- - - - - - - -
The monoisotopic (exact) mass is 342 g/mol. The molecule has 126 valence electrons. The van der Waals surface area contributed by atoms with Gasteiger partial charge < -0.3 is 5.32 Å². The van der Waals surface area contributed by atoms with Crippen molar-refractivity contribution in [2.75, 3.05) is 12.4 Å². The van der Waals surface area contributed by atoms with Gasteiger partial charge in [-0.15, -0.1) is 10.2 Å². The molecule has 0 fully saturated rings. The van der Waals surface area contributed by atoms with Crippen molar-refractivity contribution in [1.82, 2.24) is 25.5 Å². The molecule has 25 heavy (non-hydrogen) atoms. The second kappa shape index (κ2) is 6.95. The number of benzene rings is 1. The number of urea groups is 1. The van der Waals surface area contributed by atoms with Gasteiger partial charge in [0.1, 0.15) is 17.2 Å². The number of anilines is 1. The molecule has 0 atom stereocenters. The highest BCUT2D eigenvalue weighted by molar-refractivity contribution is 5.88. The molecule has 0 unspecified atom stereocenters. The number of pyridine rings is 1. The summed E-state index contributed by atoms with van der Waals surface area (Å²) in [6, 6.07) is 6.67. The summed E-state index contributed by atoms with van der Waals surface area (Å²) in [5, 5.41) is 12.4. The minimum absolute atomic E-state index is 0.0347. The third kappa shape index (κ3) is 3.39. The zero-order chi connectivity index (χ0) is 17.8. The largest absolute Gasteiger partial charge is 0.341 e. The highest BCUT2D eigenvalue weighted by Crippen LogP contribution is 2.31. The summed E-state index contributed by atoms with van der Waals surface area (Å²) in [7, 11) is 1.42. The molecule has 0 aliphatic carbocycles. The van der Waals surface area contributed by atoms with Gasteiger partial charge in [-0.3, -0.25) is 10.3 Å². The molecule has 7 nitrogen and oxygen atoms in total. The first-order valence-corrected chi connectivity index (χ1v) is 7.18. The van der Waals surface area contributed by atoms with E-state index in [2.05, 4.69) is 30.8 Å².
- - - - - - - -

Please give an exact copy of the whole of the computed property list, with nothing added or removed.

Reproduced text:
The monoisotopic (exact) mass is 342 g/mol. The molecule has 126 valence electrons. The van der Waals surface area contributed by atoms with Gasteiger partial charge < -0.3 is 5.32 Å². The van der Waals surface area contributed by atoms with Crippen molar-refractivity contribution in [2.75, 3.05) is 12.4 Å². The van der Waals surface area contributed by atoms with Gasteiger partial charge in [-0.15, -0.1) is 10.2 Å². The molecule has 0 fully saturated rings. The van der Waals surface area contributed by atoms with Crippen molar-refractivity contribution in [1.82, 2.24) is 25.5 Å². The molecule has 25 heavy (non-hydrogen) atoms. The second kappa shape index (κ2) is 6.95. The number of benzene rings is 1. The number of urea groups is 1. The van der Waals surface area contributed by atoms with Gasteiger partial charge in [0.1, 0.15) is 17.2 Å². The number of anilines is 1. The molecule has 0 atom stereocenters. The highest BCUT2D eigenvalue weighted by molar-refractivity contribution is 5.88. The molecule has 0 unspecified atom stereocenters. The number of pyridine rings is 1. The summed E-state index contributed by atoms with van der Waals surface area (Å²) in [6, 6.07) is 6.67. The summed E-state index contributed by atoms with van der Waals surface area (Å²) in [5, 5.41) is 12.4. The minimum absolute atomic E-state index is 0.0347. The third kappa shape index (κ3) is 3.39. The zero-order chi connectivity index (χ0) is 17.8. The largest absolute Gasteiger partial charge is 0.341 e. The highest BCUT2D eigenvalue weighted by Crippen LogP contribution is 2.31. The summed E-state index contributed by atoms with van der Waals surface area (Å²) in [7, 11) is 1.42. The molecule has 0 aliphatic carbocycles. The van der Waals surface area contributed by atoms with Gasteiger partial charge in [-0.3, -0.25) is 10.3 Å². The molecule has 7 nitrogen and oxygen atoms in total. The first-order valence-corrected chi connectivity index (χ1v) is 7.18. The van der Waals surface area contributed by atoms with E-state index in [2.05, 4.69) is 30.8 Å².